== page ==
Thursday, June 20 2024

Cyprus: Turkey claims share of any natural gas discoveries made off the coast of Cyprus

 natural gas cyprus

A consortium of Italy's Eni and France's TotalEnergies has found more natural gas off Cyprus, boosting Europe's hopes for a clean break from Russian gas. However, the exploration programme is hotly disputed by Turkey. The Turkish Energy Minister, Fatih Donmez, repeated yesterday that "Any natural gas discoveries made off the coast of Cyprus should be shared with the Turkish-occupied north of the island". Turkey invaded Cyprus's northern third in 1974.

An estimated preliminary quantity of between 2-3 trillion cubic feet (tcf) of natural gas was found at the Zeus-1 well in an offshore area known as Block 6, the two companies and Cyprus's energy ministry, announced last Wednesday.

It is the third consecutive discovery in Block 6 and "confirms the promising outlook for the area and its development", Eni said.

The east Mediterranean has yielded some of the largest natural gas discoveries in the past decade and last week's discovery comes as the European Union seeks new gas sources after Russia's invasion of Ukraine.

The consortium in August reported an estimated 2.5 tcf discovery in the Cronos-1 well in Block 6. It also reported a discovery in Calypso-1 in the same block in 2018.

"This is an extremely positive development in view of the energy crisis. It also expedites the prospects for development of Block 6," said energy minister Natasa Pilides.

Cyprus has licensed several blocks rimming its southern coast. It reported its first natural gas discovery in 2011, though it has yet to enter production. The plan is for its first 2011 discovery, Aphrodite, to pipe gas to LNG infrastructure in Egypt.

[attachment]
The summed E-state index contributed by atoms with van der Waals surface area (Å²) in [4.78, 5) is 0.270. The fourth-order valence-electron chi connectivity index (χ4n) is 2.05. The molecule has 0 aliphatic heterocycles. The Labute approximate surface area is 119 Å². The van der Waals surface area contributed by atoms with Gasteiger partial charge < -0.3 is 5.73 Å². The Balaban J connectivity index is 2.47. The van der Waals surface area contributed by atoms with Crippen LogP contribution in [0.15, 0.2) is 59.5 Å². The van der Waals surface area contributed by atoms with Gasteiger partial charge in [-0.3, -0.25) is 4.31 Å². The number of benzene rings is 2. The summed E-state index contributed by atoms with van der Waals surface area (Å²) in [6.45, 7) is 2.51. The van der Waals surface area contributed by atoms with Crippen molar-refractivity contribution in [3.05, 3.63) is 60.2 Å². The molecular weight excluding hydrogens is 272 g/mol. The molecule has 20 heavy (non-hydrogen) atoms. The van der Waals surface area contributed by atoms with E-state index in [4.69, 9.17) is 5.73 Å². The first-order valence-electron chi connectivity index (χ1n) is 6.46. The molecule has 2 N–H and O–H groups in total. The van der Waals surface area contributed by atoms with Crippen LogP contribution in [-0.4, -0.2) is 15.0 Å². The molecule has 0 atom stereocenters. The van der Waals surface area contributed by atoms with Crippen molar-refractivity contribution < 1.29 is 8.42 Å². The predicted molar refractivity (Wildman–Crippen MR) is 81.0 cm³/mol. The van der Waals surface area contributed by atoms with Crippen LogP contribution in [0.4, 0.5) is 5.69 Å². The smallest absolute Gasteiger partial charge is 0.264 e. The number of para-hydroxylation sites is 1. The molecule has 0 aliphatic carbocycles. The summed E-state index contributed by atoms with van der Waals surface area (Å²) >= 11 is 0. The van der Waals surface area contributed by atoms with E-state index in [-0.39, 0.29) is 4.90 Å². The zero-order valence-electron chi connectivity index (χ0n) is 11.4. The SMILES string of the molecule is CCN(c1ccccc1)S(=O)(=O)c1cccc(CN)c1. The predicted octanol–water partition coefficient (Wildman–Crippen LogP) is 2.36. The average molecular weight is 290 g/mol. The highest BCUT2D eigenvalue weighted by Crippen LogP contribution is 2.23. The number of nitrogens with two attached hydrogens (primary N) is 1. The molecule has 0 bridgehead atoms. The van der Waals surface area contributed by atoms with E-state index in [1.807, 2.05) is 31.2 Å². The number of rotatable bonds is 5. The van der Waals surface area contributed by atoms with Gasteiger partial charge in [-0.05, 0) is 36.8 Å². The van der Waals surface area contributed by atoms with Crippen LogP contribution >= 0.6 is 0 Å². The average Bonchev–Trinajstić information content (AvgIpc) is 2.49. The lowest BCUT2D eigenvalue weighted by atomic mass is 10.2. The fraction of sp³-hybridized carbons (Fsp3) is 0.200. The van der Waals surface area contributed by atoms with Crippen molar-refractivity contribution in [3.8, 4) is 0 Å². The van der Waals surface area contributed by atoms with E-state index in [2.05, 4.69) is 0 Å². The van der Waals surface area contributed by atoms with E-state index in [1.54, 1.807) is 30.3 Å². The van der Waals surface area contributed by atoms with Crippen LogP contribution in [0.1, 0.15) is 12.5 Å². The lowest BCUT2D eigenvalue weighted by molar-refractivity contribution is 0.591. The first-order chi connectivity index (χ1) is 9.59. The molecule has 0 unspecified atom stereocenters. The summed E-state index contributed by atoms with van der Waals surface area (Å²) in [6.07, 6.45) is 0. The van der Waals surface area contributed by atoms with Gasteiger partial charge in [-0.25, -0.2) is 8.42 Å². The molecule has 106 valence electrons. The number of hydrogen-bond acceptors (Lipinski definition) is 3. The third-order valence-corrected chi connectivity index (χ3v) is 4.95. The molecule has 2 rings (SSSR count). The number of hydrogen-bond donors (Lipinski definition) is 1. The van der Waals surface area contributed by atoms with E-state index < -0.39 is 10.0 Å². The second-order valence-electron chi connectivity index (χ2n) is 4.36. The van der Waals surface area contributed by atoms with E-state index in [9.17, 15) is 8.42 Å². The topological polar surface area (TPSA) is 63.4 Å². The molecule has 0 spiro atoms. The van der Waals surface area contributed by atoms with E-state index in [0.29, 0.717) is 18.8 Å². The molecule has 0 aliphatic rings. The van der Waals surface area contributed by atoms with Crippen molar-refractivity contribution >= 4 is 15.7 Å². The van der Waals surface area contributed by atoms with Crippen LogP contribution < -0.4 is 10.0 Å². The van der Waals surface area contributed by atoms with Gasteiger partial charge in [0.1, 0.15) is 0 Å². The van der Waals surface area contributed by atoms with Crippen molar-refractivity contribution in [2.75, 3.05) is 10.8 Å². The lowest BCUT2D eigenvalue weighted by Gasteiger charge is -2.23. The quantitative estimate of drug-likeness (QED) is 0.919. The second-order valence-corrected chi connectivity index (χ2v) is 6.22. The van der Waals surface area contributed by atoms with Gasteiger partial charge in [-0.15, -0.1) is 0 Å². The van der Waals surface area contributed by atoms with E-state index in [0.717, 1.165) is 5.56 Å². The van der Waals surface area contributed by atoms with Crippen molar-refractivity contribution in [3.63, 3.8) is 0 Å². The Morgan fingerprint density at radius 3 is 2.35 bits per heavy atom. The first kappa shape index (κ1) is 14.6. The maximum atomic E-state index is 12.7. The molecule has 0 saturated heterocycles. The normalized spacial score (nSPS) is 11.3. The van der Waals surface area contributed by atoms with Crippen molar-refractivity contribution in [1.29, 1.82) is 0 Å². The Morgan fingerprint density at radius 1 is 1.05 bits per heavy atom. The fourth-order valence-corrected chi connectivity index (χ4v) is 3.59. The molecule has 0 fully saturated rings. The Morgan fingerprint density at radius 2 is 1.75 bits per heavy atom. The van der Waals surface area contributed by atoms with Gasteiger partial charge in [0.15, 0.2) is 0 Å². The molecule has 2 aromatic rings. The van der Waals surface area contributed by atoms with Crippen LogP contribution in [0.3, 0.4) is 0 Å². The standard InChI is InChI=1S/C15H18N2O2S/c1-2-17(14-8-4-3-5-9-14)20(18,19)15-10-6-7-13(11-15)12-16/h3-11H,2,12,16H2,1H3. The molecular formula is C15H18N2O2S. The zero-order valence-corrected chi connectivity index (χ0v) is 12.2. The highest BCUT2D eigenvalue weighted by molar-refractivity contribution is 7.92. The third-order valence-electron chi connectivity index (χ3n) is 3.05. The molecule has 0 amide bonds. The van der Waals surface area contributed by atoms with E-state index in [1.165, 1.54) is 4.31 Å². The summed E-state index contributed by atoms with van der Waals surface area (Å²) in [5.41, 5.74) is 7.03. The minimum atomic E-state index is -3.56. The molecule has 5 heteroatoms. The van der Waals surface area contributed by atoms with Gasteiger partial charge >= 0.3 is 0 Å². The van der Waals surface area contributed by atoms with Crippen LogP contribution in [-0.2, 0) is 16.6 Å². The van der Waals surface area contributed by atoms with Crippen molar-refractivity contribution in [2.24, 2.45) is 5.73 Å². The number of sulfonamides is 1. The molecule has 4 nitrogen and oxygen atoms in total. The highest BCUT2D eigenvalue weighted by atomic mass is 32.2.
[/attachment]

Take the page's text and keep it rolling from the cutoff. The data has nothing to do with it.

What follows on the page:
Among other production options for the country's discoveries is a floating LNG facility to liquefy gas for transfer.

The exploration programme is hotly disputed by Turkey, which invaded Cyprus's northern third in 1974.

Ankara cites overlapping jurisdictions either on its own continental shelf or in waters of the breakaway Turkish Cypriot state in north Cyprus, which is recognised only by Turkey.

Cyprus's internationally recognised Greek Cypriot government, viewed as representing the whole island, dismisses those claims, according to Reuters.

But Turkey doesn't move backward from its claims. "Any natural gas discoveries made off the coast of Cyprus should be shared with the Turkish-occupied north of the island", Turkish Energy Minister Fatih Donmez said on Tuesday, adding that Turkey intends to continue prospecting for hydrocarbon in the Mediterranean.
“Even though Block 6 is not in Turkey’s jurisdiction, it would be wrong to view Cyprus as consisting of only one side,” he said, referring to one of the more promising areas of exploration in Cyprus’ exclusive economic zone.  
“Everyone living on the island of Cyprus has the right to benefit from such resources. We consider that any transactions made on the assumption that there is only one party are not fair. It is in this context that our Ministry of Foreign Affairs said in its statements that the rights and interests of our compatriots in northern Cyprus should be protected,” said Donmez, reiterating the same claims made on numerous prior occasions by Ankara.
The minister also said that Turkey intends to “continue exploration and drilling activities in the Mediterranean, in our continental shelf, in areas of our jurisdiction.”
Donmez made his comments at a news conference where he announced that Turkey will be ready to deliver the first natural gas from its Black Sea field to the national grid by end-March while on Monday, the Turkish President, Recep Tayyip Erdogan, announced the finding of a new natural gas reserve of 58 billion cubic meters (bcm) in the Black Sea.